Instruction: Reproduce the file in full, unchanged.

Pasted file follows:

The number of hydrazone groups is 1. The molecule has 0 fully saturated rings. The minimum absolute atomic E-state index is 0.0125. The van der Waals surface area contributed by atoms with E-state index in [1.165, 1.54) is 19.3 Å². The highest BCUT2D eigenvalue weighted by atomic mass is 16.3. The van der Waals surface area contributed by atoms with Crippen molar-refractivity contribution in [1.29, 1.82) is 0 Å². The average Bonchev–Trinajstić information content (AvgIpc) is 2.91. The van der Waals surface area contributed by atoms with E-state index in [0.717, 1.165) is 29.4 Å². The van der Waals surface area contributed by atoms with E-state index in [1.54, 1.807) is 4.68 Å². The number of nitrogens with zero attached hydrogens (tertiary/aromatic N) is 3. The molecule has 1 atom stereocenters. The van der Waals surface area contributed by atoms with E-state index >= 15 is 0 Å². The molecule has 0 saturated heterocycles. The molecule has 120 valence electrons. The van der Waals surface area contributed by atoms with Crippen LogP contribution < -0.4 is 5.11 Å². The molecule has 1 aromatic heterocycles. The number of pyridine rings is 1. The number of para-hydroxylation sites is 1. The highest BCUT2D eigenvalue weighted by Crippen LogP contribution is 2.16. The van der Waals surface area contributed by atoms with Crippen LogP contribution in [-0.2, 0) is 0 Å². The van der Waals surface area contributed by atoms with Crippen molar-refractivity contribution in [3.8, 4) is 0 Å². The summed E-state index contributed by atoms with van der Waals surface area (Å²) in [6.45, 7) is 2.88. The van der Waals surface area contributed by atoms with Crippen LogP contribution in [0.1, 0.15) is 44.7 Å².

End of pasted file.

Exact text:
The number of hydrazone groups is 1. The molecule has 0 fully saturated rings. The minimum absolute atomic E-state index is 0.0125. The van der Waals surface area contributed by atoms with E-state index in [1.165, 1.54) is 19.3 Å². The highest BCUT2D eigenvalue weighted by atomic mass is 16.3. The van der Waals surface area contributed by atoms with Crippen molar-refractivity contribution in [1.29, 1.82) is 0 Å². The average Bonchev–Trinajstić information content (AvgIpc) is 2.91. The van der Waals surface area contributed by atoms with E-state index in [0.717, 1.165) is 29.4 Å². The van der Waals surface area contributed by atoms with E-state index in [1.54, 1.807) is 4.68 Å². The number of nitrogens with zero attached hydrogens (tertiary/aromatic N) is 3. The molecule has 1 atom stereocenters. The van der Waals surface area contributed by atoms with E-state index >= 15 is 0 Å². The molecule has 0 saturated heterocycles. The molecule has 120 valence electrons. The van der Waals surface area contributed by atoms with Crippen LogP contribution < -0.4 is 5.11 Å². The molecule has 1 aromatic heterocycles. The number of pyridine rings is 1. The number of para-hydroxylation sites is 1. The highest BCUT2D eigenvalue weighted by Crippen LogP contribution is 2.16. The van der Waals surface area contributed by atoms with Crippen LogP contribution in [-0.2, 0) is 0 Å². The van der Waals surface area contributed by atoms with Crippen molar-refractivity contribution in [3.8, 4) is 0 Å². The summed E-state index contributed by atoms with van der Waals surface area (Å²) in [6.45, 7) is 2.88. The van der Waals surface area contributed by atoms with Crippen LogP contribution in [0.1, 0.15) is 44.7 Å².